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The diarrheic, incomprehensible, foul, ridiculous prose of author Blake Butler 

A portrait of the artist as a young blogger

Page 3 of 4

Things Blake Butler Says About the Internet in Casual Conversation

"Fuck the Internet."

"I fucking hate the Internet."

"Fucking Internet."

Blake Butler Was A Fat Kid Who Liked Computers And Then He Lost Weight And David Foster Wallace Ruined His Chance Of Having A Career In Computer Programming

In the hallway with the quilts, the human Butler points to a framed series of school pictures, his body slowly growing like a balloon each consecutive year. Then, in the second to last picture, his body suddenly deflates and resembles the present Butler. At 16, Butler started running and counting calories. He lost 80 pounds. He still runs five miles every day.

He attended computer camp as a child. He recalls early, fond memories of playing with dot-matrix printers and how this all led to attending Georgia Tech to become a computer programmer. In 2001, he started reading David Foster Wallace, "I was in a review for a test in physics class and I was sitting there reading Infinite Jest instead of listening. My professor walked by and stood there next to me. He didn't say anything to me, but he was talking and standing right next to me and I could tell that he wanted me to pay attention. I got up and left and dropped the class and changed my major that day." This, it seems, is how he makes decisions. Butler wrote the drafts of four unpublished novels over the next two years.

Why Blake Butler Doesn't Write At His Own House In Cabbagetown

"I don't shit where I eat."

"Four Novels I Wrote While Trying To Figure Out What A Novel Is and Realizing Traditional Narrative Isn't Really My Pal" by Blake Butler

The Flood Backwards: About a guy who buys a machine that records his sleep to which he gets addicted and builds a house of TVs and stereos and dies from attaching himself to this machine and not sleeping and turns into human mush that breathes.

The Pupils of an Inflated Giraffe: About two brothers named Elevator and Escalator, one of whom is employed as a human lottery ball on TV and the other who collected mannequins and then starts collecting living human bodies when god tells him to build a vessel out of their house, in which they live with their 450-pound mother who runs a day care in it until she runs off to meet a trucker from a 1-900 who hits it and quits it and then she tries to kill herself with pills and overeating while Elevator tries to find her and bring her home to the house now full of abductees.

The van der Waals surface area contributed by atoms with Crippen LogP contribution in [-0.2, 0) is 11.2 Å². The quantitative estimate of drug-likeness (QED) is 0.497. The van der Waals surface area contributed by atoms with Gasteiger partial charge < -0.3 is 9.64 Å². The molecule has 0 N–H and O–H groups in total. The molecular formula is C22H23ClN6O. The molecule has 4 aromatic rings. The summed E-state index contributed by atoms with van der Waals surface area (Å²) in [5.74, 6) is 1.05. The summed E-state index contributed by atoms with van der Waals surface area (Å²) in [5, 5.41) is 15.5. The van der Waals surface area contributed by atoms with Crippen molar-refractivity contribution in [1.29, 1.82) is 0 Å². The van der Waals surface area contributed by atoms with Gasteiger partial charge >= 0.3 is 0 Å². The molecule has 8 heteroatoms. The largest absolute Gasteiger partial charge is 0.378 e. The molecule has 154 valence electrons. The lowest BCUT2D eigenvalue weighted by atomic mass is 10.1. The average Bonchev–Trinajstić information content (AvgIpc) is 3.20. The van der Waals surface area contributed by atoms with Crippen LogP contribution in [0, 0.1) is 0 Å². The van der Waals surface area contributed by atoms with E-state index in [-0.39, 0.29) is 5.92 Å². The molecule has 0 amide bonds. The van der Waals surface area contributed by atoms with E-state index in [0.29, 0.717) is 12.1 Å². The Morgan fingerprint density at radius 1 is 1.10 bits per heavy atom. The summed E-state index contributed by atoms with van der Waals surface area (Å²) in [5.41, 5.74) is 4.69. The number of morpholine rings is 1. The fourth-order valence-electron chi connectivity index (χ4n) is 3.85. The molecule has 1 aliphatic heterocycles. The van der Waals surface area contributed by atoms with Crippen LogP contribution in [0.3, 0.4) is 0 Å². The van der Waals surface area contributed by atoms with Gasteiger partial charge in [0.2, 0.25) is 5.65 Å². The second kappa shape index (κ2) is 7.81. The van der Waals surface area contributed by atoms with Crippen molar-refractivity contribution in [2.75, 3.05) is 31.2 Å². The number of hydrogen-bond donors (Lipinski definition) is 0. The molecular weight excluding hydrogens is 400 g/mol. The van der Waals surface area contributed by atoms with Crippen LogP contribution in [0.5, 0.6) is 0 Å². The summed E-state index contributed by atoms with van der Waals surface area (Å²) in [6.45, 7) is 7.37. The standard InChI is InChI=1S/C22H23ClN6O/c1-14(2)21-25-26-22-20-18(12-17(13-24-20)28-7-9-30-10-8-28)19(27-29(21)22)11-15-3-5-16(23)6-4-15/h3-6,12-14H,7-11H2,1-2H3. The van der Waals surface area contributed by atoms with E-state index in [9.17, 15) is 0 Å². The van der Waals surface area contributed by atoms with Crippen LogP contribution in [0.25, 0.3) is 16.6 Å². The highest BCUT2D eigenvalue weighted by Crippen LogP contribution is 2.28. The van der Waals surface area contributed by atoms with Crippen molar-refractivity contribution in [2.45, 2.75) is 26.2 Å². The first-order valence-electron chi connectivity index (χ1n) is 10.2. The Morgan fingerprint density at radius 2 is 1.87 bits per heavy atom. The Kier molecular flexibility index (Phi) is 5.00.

Yes I Am Aware That I'm In Hell: A father loses his job and convinces himself and his estranged son that he can get a new job at Disney World so they move there and the son is haunted by this presence in a restroom and the father explores homosexuality with the Disney employees and does drugs while trying to force his way into a job he can't get and yeah.

More Light: A man's wife disappears one night when he comes home to find all the lights in his house on and all the cabinets open but nothing stolen and he spends the next several dozen years looking for her circling the same ground over and over and teaching himself to eat himself.

Why Blake Butler Started Blogging

Tao Lin told him to.

"Trips on the Flop with Junk"

The only time the human Butler seems uncomfortable in conversation is when talking about his job. He writes about poker for an online gambling company, producing short, keyword-heavy copy. Butler started playing poker in college, where he was introduced to a circuit of illegal, underground games operated in disguised apartment buildings at all hours of the night. He says he quit playing when it felt like it was taking over his life. His advice for playing with heavy blinds or loose flops ends up on anonymous-seeming content farms, alongside links for pharmaceuticals and credit tips.

Some Other Ways of Saying What There Is No Year Is About

A third of the way into the book, we're offered a plot summary of a movie that sounds a lot like the book: "There was a family living in a house. There was a father, a mother, and a son. The family all looked tired. Nothing ever really happened. The father drove places and got lost and walked around the house. The mother mostly cleaned and worried. The son would stand and sit and stand. Other scenes showed the family together, going places, though these were rendered in black-and-white," and so on. This is an accurate plot summary of There Is No Year in the same way that "a man walks around Dublin" is an accurate plot summary of Joyce's Ulysses.

Threads of traditional narrative arc through the novel's many chapters — the son has some experiences that resemble a coming-of-age, the father's mind deteriorates, the mother turns inward — but Butler is more tuned into language and affect, tuned into the possibilities that words offer (and fail to offer) us. There Is No Year is, in many ways, about words, the ways we use them to try to make sense of our lives, the ways we can be overwhelmed by and unable to understand them, and the ways we find meaning through their placement on a page or a screen. The book's resolutions, if any, relate to language — the son's attempts at writing, the mother's sexually charged physical communication, the father's complete lapse of coherence.

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